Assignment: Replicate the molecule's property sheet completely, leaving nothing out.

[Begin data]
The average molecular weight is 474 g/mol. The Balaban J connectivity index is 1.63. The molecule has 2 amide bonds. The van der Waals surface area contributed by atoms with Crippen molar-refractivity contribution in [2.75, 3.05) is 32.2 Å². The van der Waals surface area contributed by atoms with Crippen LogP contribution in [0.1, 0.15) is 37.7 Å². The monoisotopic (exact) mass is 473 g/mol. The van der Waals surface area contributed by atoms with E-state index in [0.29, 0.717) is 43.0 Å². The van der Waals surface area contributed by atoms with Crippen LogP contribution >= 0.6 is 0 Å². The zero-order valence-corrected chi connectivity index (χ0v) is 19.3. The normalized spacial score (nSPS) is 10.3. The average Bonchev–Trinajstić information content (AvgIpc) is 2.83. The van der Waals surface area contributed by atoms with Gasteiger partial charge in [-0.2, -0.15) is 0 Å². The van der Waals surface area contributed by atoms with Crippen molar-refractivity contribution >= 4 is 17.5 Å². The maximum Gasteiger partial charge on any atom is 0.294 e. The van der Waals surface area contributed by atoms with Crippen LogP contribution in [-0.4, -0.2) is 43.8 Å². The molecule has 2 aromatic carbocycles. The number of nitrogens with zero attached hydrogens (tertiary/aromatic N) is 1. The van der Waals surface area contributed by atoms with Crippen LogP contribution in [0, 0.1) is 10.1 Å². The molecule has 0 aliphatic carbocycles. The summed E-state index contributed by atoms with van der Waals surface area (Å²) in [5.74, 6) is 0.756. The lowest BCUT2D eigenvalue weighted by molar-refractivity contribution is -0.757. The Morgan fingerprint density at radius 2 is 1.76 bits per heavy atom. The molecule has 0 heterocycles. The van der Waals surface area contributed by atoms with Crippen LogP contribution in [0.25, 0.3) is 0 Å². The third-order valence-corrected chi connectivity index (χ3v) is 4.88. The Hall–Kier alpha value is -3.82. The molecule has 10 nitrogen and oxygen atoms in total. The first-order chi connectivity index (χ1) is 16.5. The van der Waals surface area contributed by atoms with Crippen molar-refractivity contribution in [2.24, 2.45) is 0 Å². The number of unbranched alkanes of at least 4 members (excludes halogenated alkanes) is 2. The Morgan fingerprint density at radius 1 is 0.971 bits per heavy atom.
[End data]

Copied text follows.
The average molecular weight is 474 g/mol. The Balaban J connectivity index is 1.63. The molecule has 2 amide bonds. The van der Waals surface area contributed by atoms with Crippen molar-refractivity contribution in [2.75, 3.05) is 32.2 Å². The van der Waals surface area contributed by atoms with Crippen LogP contribution in [0.1, 0.15) is 37.7 Å². The monoisotopic (exact) mass is 473 g/mol. The van der Waals surface area contributed by atoms with E-state index in [0.29, 0.717) is 43.0 Å². The van der Waals surface area contributed by atoms with Crippen LogP contribution >= 0.6 is 0 Å². The zero-order valence-corrected chi connectivity index (χ0v) is 19.3. The normalized spacial score (nSPS) is 10.3. The average Bonchev–Trinajstić information content (AvgIpc) is 2.83. The van der Waals surface area contributed by atoms with Gasteiger partial charge in [-0.2, -0.15) is 0 Å². The van der Waals surface area contributed by atoms with Crippen molar-refractivity contribution >= 4 is 17.5 Å². The maximum Gasteiger partial charge on any atom is 0.294 e. The van der Waals surface area contributed by atoms with Crippen LogP contribution in [-0.4, -0.2) is 43.8 Å². The molecule has 2 aromatic carbocycles. The number of nitrogens with zero attached hydrogens (tertiary/aromatic N) is 1. The van der Waals surface area contributed by atoms with Crippen LogP contribution in [0, 0.1) is 10.1 Å². The molecule has 0 aliphatic carbocycles. The summed E-state index contributed by atoms with van der Waals surface area (Å²) in [5.74, 6) is 0.756. The lowest BCUT2D eigenvalue weighted by molar-refractivity contribution is -0.757. The Morgan fingerprint density at radius 2 is 1.76 bits per heavy atom. The molecule has 0 heterocycles. The van der Waals surface area contributed by atoms with Crippen LogP contribution in [0.25, 0.3) is 0 Å². The third-order valence-corrected chi connectivity index (χ3v) is 4.88. The Hall–Kier alpha value is -3.82. The molecule has 10 nitrogen and oxygen atoms in total. The first-order chi connectivity index (χ1) is 16.5. The van der Waals surface area contributed by atoms with Crippen molar-refractivity contribution in [2.24, 2.45) is 0 Å². The number of unbranched alkanes of at least 4 members (excludes halogenated alkanes) is 2. The Morgan fingerprint density at radius 1 is 0.971 bits per heavy atom.